The hydrophobic core sequence modulates the neurotoxic and secondary structure properties of the prion peptide 106-126

Michael F. Jobling, Leanne R. Stewart, Anthony R. White, Catriona McLean, Anna Friedhuber, Fran Maher, Konrad Beyreuther, Colin L. Masters, Colin J. Barrow, Steven J. Collins, Roberto Cappai

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The neurodegeneration seen in spongiform encephalopathies is believed to be mediated by protease-resistant forms of the prion protein (PrP). A peptide encompassing residues 106-126 of human PrP has been shown to be neurotoxic in vitro. The neurotoxicity of PrP106-126 appears to be dependent upon its adoption of an aggregated fibril structure. To examine the role of the hydrophobic core, AGAAAAGA, on PrP106-126 toxicity, we performed structure- activity analyses by substituting two or more hydrophobic residues for the hydrophilic serine residue to decrease its hydrophobicity. A peptide with a deleted alanine was also synthesized. We found all the peptides except the deletion mutant were no longer toxic on mouse cerebellar neuronal cultures circular dichroism analysis showed that the nontoxic PrP peptides had a marked decrease in β-sheet structure. In addition, the mutants had alterations in aggregability as measured by turbidity, Congo red binding, and fibril staining using electron microscopy. These data show that the hydrophobic core sequence is important for PrP106-126 toxicity probably by influencing its assembly into a neurotoxic structure. The hydrophobic sequence may similarly affect aggregation and toxicity observed in prion diseases.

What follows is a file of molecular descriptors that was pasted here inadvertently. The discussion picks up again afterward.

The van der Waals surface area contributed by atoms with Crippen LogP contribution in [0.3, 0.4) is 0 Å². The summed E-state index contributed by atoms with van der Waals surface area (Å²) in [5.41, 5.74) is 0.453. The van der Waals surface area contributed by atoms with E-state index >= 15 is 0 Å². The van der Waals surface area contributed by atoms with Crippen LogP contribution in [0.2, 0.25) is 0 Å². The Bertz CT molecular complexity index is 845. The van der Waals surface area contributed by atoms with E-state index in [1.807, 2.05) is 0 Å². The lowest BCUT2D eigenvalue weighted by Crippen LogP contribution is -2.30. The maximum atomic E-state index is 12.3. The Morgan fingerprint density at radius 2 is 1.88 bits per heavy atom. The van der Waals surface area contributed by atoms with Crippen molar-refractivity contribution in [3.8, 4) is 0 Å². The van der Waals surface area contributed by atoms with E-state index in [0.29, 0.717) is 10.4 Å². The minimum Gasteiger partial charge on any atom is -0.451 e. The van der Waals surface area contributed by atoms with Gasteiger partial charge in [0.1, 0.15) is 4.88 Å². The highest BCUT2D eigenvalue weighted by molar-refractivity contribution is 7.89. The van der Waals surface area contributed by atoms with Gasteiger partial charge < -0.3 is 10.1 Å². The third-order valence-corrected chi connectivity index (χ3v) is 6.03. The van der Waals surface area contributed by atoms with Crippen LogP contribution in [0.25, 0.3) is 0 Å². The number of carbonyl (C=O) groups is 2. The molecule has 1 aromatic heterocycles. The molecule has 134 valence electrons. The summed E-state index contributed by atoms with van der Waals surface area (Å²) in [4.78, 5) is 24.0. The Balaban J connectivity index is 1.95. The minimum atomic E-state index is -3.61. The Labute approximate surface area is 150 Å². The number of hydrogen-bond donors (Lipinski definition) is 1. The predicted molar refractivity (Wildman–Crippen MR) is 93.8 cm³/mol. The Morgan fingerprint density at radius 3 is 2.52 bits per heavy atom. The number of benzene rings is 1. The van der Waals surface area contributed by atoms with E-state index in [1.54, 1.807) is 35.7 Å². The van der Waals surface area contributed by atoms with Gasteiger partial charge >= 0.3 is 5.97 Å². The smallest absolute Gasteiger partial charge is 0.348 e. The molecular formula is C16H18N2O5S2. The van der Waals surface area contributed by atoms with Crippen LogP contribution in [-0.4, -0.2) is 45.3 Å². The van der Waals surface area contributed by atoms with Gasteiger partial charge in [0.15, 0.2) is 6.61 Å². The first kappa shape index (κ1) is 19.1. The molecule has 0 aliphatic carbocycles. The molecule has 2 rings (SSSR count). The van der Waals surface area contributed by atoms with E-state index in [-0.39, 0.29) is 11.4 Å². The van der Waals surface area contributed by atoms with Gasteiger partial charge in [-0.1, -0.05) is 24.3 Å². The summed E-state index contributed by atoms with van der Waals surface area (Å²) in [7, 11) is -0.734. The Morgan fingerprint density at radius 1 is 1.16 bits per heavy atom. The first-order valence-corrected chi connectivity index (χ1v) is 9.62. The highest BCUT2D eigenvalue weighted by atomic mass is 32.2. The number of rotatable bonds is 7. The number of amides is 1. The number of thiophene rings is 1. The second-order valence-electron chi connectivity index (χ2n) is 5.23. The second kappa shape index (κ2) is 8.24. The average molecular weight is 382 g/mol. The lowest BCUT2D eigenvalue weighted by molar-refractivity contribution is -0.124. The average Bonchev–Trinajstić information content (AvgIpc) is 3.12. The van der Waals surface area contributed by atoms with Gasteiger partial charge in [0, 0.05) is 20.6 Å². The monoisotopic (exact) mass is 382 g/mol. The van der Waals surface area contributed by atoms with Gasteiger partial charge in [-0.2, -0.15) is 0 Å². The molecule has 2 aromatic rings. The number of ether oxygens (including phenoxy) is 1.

Original languageEnglish
Pages (from-to)1557-1565
Number of pages9
JournalJournal of Neurochemistry
Issue number4
Publication statusPublished - Oct 1999
Externally publishedYes


  • β-Sheet conformation
  • Amyloid
  • Creutzfeldt
  • Fibrillogenesis
  • Jakob disease
  • Neurotoxicity
  • Peptide aggregation
  • Turbidometry

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